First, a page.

In the Nick of Time

Mike shares his experience of prostate cancer

My name is Mike, and I'm 69. I always start my story by saying my age – it's a miracle that I'm still here.

I was diagnosed with Prostate Cancer on my 65th birthday, and it was just by the luck of chance that it was discovered. I had no symptoms that would have indicated problems with my prostate. I had consulted my GP for a '65 year milestone' check-up for no other reason than to confirm that I was in good health, fit and active, and looking forward to an active semi-retirement. He suggested that, amongst others, I should have a Prostate Specific Antigen (PSA) test. When the results came back, all was okay but for the PSA level. At my age, they look for PSA levels of between 2 and 4 ug/l. Mine was 39!

Thus started a month of tests, scans, a biopsy, more scans and diagnostics at my local hospital's oncology department. My GP was keen to get things moving, and so I was on the conveyor belt of a very efficient cancer treatment department. My next bit of luck was that my cancer was 'localised' and treatable/curable. This means that it was still contained in the prostate and hadn't spread within my body. The Oncologist said that the cancer was aggressive (they have a measure called a 'Gleason Score'). Mine was nine, and it only goes to 10. “Why do things in halves, Michael?” – I said to myself. Anyway, I had been given a four-week time limit for making up my mind as to which treatment to go for, in my case, Radiotherapy with Hormone treatment or a Prostatectomy, which means surgical removal.

By this stage, my brain was totally fogged with too much information, my rucksack full of too much literature, and I was swimming in a sea of total indecision. I was a functioning zombie! My GP recommended that I visit Maggie's West London Cancer Support Centre, and that was my lifesaver – my third and most important piece of luck.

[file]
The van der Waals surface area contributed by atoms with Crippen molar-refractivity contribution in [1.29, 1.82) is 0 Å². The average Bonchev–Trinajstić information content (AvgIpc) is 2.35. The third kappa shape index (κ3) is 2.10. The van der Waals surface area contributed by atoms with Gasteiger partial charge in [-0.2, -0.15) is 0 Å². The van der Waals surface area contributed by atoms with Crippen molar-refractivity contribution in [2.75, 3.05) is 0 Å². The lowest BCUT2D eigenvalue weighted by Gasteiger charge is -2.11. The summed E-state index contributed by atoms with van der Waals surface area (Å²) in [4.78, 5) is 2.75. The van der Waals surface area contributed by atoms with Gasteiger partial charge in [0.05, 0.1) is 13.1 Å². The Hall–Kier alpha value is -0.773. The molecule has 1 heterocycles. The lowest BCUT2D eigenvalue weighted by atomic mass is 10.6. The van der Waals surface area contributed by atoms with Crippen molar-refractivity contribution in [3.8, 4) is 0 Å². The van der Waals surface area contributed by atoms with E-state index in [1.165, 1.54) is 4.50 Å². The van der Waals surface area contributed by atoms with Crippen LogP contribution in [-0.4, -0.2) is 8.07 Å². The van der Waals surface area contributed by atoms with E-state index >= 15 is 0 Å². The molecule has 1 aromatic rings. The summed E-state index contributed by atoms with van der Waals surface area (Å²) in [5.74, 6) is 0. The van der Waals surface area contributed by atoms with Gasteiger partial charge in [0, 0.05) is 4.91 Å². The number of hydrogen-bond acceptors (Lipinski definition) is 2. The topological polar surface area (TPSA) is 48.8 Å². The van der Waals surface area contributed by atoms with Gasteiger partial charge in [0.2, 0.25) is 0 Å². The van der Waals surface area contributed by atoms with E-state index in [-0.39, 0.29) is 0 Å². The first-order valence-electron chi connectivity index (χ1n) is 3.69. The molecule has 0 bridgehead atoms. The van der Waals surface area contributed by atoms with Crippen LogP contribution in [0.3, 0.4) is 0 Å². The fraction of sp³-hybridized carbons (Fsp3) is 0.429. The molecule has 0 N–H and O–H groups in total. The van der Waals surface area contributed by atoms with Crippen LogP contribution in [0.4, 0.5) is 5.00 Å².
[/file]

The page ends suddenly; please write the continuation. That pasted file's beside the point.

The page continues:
My state of mind at that time was not to go forward with any treatment out of fear and ignorance. Yes – I was going to sell up and seek adventure in South America – and leave my cancer in the departure lounge. That's where my mind was. That's what a diagnosis of cancer can do to the senses. Meeting and talking to Maggie's cancer specialists, the cancer patients that visit this incredible support centre, and participating in prostate support group meetings, I was able to commence my treatment with a clear mind. It was like discovering a garden of tranquillity.

So here I am – four years down the line. The Radiotherapy and Hormone Treatment completed and successful. Cancer has been eradicated, and I'm in fine fettle. Not retired – oh no. I am building another business. You see, I had nothing to worry about… Ah, the wonder of hindsight!

The moral of my story is this, gentlemen: call time on any indecision or fear that you may have about seeking a PSA test. I had never heard of it when I was in my 50's, but now it's common knowledge. There is currently no national screening programme, but that doesn't stop you from having a chat with your GP. One in eight men will have prostate cancer in their lifetime.

Don't leave it to chance. I dodged a bullet, but that was just in the nick of time. Please do get tested.

Hundreds of men like Mike, diagnosed with prostate cancer, will be given practical and emotional help and support thanks to a grant of £51,000 from the MCF / London Freemasons to Maggie's charity. PSA tests are often proposed at Freemasons’ Hall, keep an eye out for those.

This article is part of the Arena Magazine, Issue 46 October 2021 edition.
Arena Magazine is the official magazine of the London Freemasons – Metropolitan Grand Lodge and Metropolitan Grand Chapter of London.

Read more articles in the Arena Issue 46.